"The San Jose Sharks have informed Evander Kane that he has been placed on unconditional waivers with intent to terminate his contract for breach of his NHL Standard Player Contract and for violation of the AHL COVID-19 protocols."
By taking this approach, the Sharks believe that they can get out of the rest of Kane’s contract without any further money owed or cap hit charged. But with $19M in salary and signing bonuses owed over the next three seasons plus the remainder of a prorated $7M salary this season, Kane will almost certainly be grieving this in the coming days once he goes unclaimed on Sunday.
The 30-year-old had been the subject of multiple investigations in recent months, stemming from gambling and abuse allegations that were ruled to be unsubstantiated. However, he received a 21-game suspension at the start of the season for using a fake vaccination card, and after being cleared to return, he was immediately waived and sent to AHL San Jose. Kane was actually quite productive with the Barracuda, notching eight points in five games before testing positive for COVID in late December.
Players being on unconditional waivers during the season isn’t anything new. It happens fairly routinely with players in the minors and teams agreeing to go their separate ways. It’s also used in the summer during buyout windows; there is no buyout window during the regular season. But for a team to unilaterally use it to try to get out of a deal is much less common. Tampa Bay did it with Jake Dotchin back in 2018, but he caught on elsewhere soon after and his grievance was settled 10 months later.
The most notable time it was used was when the Kings did it with Mike Richards back in 2015, with the team saying he had committed a material breach of his contract, similar language to what San Jose used in its statement. That one was also grieved, and the two sides eventually settled on a payout of $11M between 2015 and 2032 with Richards remaining on the Kings’ books through that time at varying rates but well below the original $5.75M AAV. On the surface, it would appear that the Sharks could be trying to go a similar route here with any possible settlement being amortized over a long enough period of time to make the cap situation more desirable than it had would have been if they continued to keep him on the books. Worth noting, back in 2015, Sportsnet’s Elliotte Friedman noted that the NHLPA received assurances that Richards’ situation wouldn’t be considered as a precedent, which is something Kane and his camp will certainly be pointing out.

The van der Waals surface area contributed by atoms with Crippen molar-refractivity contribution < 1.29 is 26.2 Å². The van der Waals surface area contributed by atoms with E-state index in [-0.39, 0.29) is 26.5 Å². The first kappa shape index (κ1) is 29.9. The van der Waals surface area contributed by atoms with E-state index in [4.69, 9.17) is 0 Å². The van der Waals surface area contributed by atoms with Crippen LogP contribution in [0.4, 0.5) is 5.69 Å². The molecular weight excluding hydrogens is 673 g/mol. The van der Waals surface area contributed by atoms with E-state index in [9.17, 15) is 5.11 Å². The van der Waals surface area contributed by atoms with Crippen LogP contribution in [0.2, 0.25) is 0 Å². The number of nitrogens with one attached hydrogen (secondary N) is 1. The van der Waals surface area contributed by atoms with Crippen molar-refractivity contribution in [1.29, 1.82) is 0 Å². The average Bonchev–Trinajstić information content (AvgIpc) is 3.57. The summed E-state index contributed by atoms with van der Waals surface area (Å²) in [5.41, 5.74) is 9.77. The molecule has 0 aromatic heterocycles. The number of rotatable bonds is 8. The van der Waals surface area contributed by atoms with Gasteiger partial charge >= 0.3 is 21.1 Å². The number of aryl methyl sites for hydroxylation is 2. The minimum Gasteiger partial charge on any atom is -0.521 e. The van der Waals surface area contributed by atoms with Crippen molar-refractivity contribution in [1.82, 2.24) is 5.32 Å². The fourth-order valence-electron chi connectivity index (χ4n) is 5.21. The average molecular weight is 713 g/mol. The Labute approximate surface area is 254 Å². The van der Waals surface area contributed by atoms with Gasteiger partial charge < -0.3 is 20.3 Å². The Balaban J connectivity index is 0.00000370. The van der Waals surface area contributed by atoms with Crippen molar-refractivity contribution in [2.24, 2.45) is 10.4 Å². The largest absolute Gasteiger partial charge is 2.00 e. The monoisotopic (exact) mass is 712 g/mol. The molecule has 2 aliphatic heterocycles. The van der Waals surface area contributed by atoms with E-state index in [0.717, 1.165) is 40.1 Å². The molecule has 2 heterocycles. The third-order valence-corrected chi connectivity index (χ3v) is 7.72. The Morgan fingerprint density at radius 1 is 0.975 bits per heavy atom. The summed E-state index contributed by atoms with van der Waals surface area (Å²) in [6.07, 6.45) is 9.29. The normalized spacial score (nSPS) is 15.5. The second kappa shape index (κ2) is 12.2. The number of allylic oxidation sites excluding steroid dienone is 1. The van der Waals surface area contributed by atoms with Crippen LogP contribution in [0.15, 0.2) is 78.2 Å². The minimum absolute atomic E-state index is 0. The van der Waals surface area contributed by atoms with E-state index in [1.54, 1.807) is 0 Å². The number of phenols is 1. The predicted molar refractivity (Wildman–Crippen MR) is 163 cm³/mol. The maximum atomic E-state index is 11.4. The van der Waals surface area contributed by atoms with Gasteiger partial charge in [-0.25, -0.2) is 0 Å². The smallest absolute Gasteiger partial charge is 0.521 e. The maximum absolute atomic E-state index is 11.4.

While they will proceed with the termination on Sunday, this situation is almost certainly far from fully being settled. In the meantime, Kane will technically become an unrestricted free agent upon his release. If he signs before the March 21 trade deadline, he will be eligible to play in the playoffs.
Sportsnet’s Elliotte Friedman was the first to report Kane was on unconditional waivers.